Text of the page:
• No Idea says:

      @Ryunken: don’t worry, these mainstream “journalists” will soon be gone. TRUST technology to make sure that they’re going pfffft soon… i hope it happens SOON. Why don’t you guys do something like the Huffington Post and kick the ass of the “mainstream”? They’re even more corrupt and twisted than the officials they cover!

  11. concerned_citizen says:

    It’s high time that media was knocked off their pedestal. For too long they have influenced the outcome of Philippine history for the past 20 years. They must be put in their place.

  12. Jett Rink says:

    Is MVP or Duavit-Gozon owned media better than Lopez or Prieto-Yambot owned media? Or if there is no ABS-CBN or Inquirer would our media be better?

    • palebluedot_ says:

      abs-cbn & inquirer are products of people power, those whose voices were repressed (suppressed?) during marcos time. di kaya they became “abusive” because of the repression? they redefined the meaning of media & balanced journalism to answer the lost years they had?

      duavit-gozon’s media network, on the other hand, existed during that era. please correct me about this, though. so, in a way, di sila nagkaroon nang identity crisis.

      abs-cbn & inquirer are like abused, incarcerated kids who who finally tasted freedom in adulthood…they forgot the real meaning of justice…they wield to get revenge now that they are finally free.

  13. anonymous says:

    Although I mainly agree with many of the written articles in, this is one of the rare times that I have to vehemently disagree (the other one being the change of our government system into a parliamentary form of government). Do you even realize what your position entails? Freedom of the press and freedom of speech insures a well-balanced opinion and information on the subject matters affecting the country beforehand. Put restrictions on this essential right and the practice of democracy is nothing but a naught when its citizens are placed on the dark shadows of ignorance.

    I’m sorry dude but I have to say that your blame is misplaced. Place the blame where the blame is due. If your electorates actually held high standards for governance and chose effective leaders in government (and not some brain-dead celebrities and nincompoops into office), then it would’ve instituted proper protocols in situations like the Mendoza incident. So far, I haven’t even seen any attempts by Malacanang administer a news blackout (we know it is well within the power of the executive) nor even the PNP to employ any scrambling devices to make sure the hostage taker is in the dark about any of the incidents happening.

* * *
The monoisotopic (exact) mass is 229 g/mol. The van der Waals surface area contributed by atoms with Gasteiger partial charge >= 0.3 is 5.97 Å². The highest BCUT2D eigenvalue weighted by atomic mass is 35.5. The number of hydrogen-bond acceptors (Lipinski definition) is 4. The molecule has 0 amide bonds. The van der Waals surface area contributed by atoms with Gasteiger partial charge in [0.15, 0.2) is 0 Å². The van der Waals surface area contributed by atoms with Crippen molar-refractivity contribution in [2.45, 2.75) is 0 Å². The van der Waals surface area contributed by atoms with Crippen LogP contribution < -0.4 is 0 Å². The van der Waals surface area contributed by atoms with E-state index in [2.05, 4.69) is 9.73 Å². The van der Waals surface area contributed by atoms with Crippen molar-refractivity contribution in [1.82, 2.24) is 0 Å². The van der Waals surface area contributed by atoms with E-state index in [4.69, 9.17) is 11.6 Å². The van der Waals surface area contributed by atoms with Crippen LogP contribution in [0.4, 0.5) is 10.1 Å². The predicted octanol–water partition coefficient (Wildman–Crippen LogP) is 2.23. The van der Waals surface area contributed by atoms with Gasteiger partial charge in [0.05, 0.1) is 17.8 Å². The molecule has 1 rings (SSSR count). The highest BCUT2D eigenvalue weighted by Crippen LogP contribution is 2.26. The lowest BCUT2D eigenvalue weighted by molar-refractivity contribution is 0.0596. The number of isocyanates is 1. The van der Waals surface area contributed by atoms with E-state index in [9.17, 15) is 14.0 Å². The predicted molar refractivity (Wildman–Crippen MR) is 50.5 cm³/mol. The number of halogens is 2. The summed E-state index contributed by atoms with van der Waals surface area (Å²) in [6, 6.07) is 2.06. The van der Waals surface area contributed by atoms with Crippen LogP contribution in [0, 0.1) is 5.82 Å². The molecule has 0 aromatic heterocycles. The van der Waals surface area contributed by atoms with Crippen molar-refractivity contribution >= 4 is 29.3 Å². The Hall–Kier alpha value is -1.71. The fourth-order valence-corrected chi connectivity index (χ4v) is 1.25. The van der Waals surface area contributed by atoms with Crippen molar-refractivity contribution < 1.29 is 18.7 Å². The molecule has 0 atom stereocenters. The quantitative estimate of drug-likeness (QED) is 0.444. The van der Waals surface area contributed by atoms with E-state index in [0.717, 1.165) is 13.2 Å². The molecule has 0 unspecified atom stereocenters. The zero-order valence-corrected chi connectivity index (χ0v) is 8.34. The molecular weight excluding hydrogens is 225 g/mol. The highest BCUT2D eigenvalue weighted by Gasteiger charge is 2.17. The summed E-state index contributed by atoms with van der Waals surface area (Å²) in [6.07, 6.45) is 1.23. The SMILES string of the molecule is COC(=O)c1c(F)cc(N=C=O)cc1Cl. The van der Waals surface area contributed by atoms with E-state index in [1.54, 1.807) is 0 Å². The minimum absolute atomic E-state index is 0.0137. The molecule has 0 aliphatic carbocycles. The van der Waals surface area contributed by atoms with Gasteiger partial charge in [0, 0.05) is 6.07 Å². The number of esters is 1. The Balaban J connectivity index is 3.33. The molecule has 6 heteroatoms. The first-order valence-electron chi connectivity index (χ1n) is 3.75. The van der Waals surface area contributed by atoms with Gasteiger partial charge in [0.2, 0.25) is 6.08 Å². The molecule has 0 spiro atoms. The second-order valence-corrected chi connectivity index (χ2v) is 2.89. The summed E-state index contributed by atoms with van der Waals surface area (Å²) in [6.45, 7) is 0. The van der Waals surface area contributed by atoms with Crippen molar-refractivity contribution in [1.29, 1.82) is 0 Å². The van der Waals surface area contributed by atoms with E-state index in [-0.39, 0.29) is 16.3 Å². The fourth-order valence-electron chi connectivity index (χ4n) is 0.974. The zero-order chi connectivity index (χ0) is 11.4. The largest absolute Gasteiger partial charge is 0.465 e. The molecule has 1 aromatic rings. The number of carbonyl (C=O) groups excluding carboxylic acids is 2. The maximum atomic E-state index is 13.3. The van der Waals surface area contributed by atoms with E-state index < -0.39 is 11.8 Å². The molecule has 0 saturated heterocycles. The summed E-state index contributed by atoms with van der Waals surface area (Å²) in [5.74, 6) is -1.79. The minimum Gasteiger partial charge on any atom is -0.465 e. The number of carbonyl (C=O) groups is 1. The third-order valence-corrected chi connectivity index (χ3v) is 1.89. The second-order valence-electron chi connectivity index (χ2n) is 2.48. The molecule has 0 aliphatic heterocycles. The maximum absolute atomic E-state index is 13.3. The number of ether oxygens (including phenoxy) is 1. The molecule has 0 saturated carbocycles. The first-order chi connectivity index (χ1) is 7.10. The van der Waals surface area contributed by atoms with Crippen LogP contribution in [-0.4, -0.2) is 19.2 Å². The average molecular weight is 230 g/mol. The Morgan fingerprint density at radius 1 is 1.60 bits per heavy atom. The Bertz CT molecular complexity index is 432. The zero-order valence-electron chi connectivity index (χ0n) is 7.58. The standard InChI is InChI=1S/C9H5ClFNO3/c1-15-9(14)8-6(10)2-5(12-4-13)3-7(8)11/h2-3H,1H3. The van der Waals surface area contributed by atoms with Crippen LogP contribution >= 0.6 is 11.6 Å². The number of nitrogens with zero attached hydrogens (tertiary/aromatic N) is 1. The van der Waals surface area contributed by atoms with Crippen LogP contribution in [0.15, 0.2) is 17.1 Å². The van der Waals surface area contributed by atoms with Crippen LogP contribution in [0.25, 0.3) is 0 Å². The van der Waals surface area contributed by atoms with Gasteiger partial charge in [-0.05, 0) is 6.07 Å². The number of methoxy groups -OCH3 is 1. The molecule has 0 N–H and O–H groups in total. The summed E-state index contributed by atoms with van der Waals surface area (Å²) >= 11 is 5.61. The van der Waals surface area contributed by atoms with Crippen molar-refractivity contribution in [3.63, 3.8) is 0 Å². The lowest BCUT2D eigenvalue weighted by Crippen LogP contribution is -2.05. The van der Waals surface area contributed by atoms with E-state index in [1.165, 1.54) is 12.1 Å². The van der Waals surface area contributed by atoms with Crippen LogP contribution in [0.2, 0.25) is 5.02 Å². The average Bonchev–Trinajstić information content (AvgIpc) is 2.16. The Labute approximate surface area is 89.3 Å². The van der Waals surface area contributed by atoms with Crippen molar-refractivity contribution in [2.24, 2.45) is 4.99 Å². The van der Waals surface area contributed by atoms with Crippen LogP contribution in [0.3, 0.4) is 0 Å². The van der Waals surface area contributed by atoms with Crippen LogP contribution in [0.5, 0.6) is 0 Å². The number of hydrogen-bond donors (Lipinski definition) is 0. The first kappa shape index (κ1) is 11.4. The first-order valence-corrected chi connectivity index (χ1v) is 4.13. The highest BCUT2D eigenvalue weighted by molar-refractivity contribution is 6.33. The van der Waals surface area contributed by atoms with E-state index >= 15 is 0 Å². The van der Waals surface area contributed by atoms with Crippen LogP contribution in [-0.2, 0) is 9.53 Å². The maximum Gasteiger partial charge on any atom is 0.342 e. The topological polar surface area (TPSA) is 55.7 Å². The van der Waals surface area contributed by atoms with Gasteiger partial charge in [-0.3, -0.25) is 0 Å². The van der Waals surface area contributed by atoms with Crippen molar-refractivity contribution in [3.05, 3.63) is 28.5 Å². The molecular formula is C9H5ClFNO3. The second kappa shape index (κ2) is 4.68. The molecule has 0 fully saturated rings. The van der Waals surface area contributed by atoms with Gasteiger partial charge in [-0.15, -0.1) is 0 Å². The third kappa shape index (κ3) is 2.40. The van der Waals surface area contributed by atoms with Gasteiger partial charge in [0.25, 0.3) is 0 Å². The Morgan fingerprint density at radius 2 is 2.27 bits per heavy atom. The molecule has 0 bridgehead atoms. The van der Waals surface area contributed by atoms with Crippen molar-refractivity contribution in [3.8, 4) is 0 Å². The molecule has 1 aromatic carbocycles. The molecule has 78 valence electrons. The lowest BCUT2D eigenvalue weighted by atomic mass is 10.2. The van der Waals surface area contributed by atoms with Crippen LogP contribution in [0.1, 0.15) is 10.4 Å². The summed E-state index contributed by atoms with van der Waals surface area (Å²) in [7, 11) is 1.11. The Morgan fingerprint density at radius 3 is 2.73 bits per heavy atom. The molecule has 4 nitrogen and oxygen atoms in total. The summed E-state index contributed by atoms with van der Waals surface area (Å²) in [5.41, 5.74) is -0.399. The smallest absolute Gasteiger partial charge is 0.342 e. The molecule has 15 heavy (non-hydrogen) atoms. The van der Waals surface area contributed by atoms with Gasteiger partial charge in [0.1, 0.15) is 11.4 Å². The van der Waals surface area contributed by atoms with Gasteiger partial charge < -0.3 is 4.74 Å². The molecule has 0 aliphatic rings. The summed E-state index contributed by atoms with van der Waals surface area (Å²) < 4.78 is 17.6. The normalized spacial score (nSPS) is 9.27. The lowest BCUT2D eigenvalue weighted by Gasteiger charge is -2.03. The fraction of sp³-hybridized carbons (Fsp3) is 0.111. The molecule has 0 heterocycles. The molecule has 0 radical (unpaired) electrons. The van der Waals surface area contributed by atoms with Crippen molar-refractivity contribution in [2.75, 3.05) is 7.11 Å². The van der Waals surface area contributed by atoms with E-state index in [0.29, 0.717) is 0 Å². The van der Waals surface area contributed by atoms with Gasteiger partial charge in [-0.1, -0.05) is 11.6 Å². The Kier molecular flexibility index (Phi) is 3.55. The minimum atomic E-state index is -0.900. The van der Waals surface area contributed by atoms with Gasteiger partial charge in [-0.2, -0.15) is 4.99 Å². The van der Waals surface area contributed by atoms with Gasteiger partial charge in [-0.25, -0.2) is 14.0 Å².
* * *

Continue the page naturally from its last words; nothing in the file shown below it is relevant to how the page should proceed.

Fact of the matter is, these events just show how ineffective Philippine governance really is. Though I really hate Philippine media on how they’ve made anything out of the Philippines a joke (heck OUR WHOLE COUNTRY IS ONE BIG JOKE), you’re just barking on the wrong tree on this one.

    • benign0 says:

      You are right, Mr anonymous. Freedom of press ensures balance that only a “free market of ideas” can assure us. So the question then comes down to whether or not the Philippines does have a free market of ideas. The fact is, in our version of this “market of ideas”, the infrastructure that produces and disseminates the ideas that are exchanged in this market are owned by a handful of oligarchs through a handful of conglomerates.

      Same thing as any free market, say for example operating systems. Any schmoe back in the 80’s and 90’s could put up a software house and compete. But Microsoft got too big (to its credit, because of the overdeveloped killer instinct of its founder and leader) and threatened to (if not succeeded at) locking competitors outside of the market. So there were threats to break it up, same as what happened to telecoms in the U.S. (broken up into the “baby Bells”) and big bad Standard Oil back in the turn of the century.

      Those mega-corporations all came together in a “free” market. Just as, in more recent times, big banks became big through a series of consolidations, mergers, and integrations — so integrated they had become that they had, as a result, lost natural organisational and operational gaps in between individual business units that, in a more fragmented world, would have prevented toxic financial positions from spreading like wildfire across the entire industry ultimately resulting in the 2007/08 financial meltdown.

      You get Big Media operating in a market of ideas that is only “free” in principle but not in practice, and you get the Philippines of today — the dumb getting even dumber because of the proliferation of toxic inbred ideas — which is exactly what happened when an entire nation came together surfing on an immense wave of moronic emo-fuelled Yellowist school of thinking that was engineered by this handful of big profit-driven cadre of opinion-shapers.

      • Buloy says:

        You can’t get a free market if certain political families and corporations run the economy. There is no checks and balances for corporations here who have been monopolizing certain industries, and no one in government has the ability to threaten them, mostly because many of the politicians in power owe it to these same corporations and families for sponsoring their rise to office in the first place.